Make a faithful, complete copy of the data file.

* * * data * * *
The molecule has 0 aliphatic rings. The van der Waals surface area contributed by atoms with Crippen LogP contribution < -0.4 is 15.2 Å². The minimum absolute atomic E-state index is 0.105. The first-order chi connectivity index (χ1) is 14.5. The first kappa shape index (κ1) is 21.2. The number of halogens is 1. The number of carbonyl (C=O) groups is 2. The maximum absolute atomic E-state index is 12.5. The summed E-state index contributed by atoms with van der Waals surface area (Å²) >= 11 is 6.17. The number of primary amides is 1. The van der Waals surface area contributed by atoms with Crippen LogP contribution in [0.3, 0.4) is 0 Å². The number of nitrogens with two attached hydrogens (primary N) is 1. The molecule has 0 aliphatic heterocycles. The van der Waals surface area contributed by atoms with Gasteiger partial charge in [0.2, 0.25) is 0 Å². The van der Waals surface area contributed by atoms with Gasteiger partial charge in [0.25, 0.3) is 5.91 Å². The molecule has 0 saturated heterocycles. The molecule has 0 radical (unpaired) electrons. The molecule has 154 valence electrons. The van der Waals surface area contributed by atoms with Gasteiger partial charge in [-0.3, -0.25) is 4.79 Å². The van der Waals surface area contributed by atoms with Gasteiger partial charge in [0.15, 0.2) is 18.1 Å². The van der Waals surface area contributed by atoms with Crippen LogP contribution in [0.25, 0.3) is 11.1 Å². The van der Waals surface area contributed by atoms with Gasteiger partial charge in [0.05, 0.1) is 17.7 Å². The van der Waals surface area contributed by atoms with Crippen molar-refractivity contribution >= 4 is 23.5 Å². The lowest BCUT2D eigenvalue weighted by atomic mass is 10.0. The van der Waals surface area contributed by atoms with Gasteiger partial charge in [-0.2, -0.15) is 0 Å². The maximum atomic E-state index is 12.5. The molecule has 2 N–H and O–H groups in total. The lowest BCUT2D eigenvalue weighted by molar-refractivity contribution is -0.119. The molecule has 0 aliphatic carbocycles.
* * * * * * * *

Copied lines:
The molecule has 0 aliphatic rings. The van der Waals surface area contributed by atoms with Crippen LogP contribution < -0.4 is 15.2 Å². The minimum absolute atomic E-state index is 0.105. The first-order chi connectivity index (χ1) is 14.5. The first kappa shape index (κ1) is 21.2. The number of halogens is 1. The number of carbonyl (C=O) groups is 2. The maximum absolute atomic E-state index is 12.5. The summed E-state index contributed by atoms with van der Waals surface area (Å²) >= 11 is 6.17. The number of primary amides is 1. The van der Waals surface area contributed by atoms with Crippen LogP contribution in [0.3, 0.4) is 0 Å². The number of nitrogens with two attached hydrogens (primary N) is 1. The molecule has 0 aliphatic heterocycles. The van der Waals surface area contributed by atoms with Gasteiger partial charge in [0.2, 0.25) is 0 Å². The van der Waals surface area contributed by atoms with Gasteiger partial charge in [0.25, 0.3) is 5.91 Å². The molecule has 0 saturated heterocycles. The molecule has 0 radical (unpaired) electrons. The molecule has 154 valence electrons. The van der Waals surface area contributed by atoms with Gasteiger partial charge in [-0.3, -0.25) is 4.79 Å². The van der Waals surface area contributed by atoms with Gasteiger partial charge in [0.15, 0.2) is 18.1 Å². The van der Waals surface area contributed by atoms with Crippen LogP contribution in [0.25, 0.3) is 11.1 Å². The van der Waals surface area contributed by atoms with Gasteiger partial charge in [0.05, 0.1) is 17.7 Å². The van der Waals surface area contributed by atoms with Crippen molar-refractivity contribution >= 4 is 23.5 Å². The lowest BCUT2D eigenvalue weighted by atomic mass is 10.0. The van der Waals surface area contributed by atoms with Gasteiger partial charge in [-0.2, -0.15) is 0 Å². The maximum atomic E-state index is 12.5. The molecule has 2 N–H and O–H groups in total. The lowest BCUT2D eigenvalue weighted by molar-refractivity contribution is -0.119. The molecule has 0 aliphatic carbocycles.